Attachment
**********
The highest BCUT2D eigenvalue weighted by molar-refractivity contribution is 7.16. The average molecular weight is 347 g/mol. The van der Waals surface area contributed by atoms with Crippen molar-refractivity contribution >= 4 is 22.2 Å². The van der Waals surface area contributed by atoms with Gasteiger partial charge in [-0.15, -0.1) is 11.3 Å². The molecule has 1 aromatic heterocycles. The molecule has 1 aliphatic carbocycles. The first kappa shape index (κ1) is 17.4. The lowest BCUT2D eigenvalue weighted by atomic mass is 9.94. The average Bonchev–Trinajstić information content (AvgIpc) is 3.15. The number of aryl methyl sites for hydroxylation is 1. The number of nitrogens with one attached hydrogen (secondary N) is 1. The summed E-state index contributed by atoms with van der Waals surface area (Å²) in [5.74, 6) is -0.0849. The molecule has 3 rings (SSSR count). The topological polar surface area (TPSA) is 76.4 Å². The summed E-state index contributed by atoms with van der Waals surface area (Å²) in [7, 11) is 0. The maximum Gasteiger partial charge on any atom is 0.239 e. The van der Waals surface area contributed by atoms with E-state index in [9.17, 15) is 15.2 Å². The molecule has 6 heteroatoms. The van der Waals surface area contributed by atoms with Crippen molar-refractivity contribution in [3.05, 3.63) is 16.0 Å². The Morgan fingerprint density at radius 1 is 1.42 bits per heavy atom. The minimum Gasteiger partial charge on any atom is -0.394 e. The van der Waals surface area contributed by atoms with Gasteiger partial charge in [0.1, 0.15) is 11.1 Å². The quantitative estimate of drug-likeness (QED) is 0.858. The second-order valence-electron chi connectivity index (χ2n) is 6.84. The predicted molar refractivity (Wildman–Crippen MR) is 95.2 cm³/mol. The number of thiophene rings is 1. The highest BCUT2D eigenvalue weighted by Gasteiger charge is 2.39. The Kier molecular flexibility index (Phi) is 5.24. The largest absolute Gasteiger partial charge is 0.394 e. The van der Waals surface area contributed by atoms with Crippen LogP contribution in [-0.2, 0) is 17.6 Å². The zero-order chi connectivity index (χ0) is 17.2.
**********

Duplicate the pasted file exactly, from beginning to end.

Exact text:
The highest BCUT2D eigenvalue weighted by molar-refractivity contribution is 7.16. The average molecular weight is 347 g/mol. The van der Waals surface area contributed by atoms with Crippen molar-refractivity contribution >= 4 is 22.2 Å². The van der Waals surface area contributed by atoms with Gasteiger partial charge in [-0.15, -0.1) is 11.3 Å². The molecule has 1 aromatic heterocycles. The molecule has 1 aliphatic carbocycles. The first kappa shape index (κ1) is 17.4. The lowest BCUT2D eigenvalue weighted by atomic mass is 9.94. The average Bonchev–Trinajstić information content (AvgIpc) is 3.15. The number of aryl methyl sites for hydroxylation is 1. The number of nitrogens with one attached hydrogen (secondary N) is 1. The summed E-state index contributed by atoms with van der Waals surface area (Å²) in [5.74, 6) is -0.0849. The molecule has 3 rings (SSSR count). The topological polar surface area (TPSA) is 76.4 Å². The summed E-state index contributed by atoms with van der Waals surface area (Å²) in [7, 11) is 0. The maximum Gasteiger partial charge on any atom is 0.239 e. The van der Waals surface area contributed by atoms with E-state index in [9.17, 15) is 15.2 Å². The molecule has 6 heteroatoms. The van der Waals surface area contributed by atoms with Crippen molar-refractivity contribution in [3.05, 3.63) is 16.0 Å². The Morgan fingerprint density at radius 1 is 1.42 bits per heavy atom. The minimum Gasteiger partial charge on any atom is -0.394 e. The van der Waals surface area contributed by atoms with Gasteiger partial charge in [0.1, 0.15) is 11.1 Å². The quantitative estimate of drug-likeness (QED) is 0.858. The second-order valence-electron chi connectivity index (χ2n) is 6.84. The predicted molar refractivity (Wildman–Crippen MR) is 95.2 cm³/mol. The number of thiophene rings is 1. The highest BCUT2D eigenvalue weighted by Gasteiger charge is 2.39. The Kier molecular flexibility index (Phi) is 5.24. The largest absolute Gasteiger partial charge is 0.394 e. The van der Waals surface area contributed by atoms with Crippen LogP contribution in [-0.2, 0) is 17.6 Å². The zero-order chi connectivity index (χ0) is 17.2.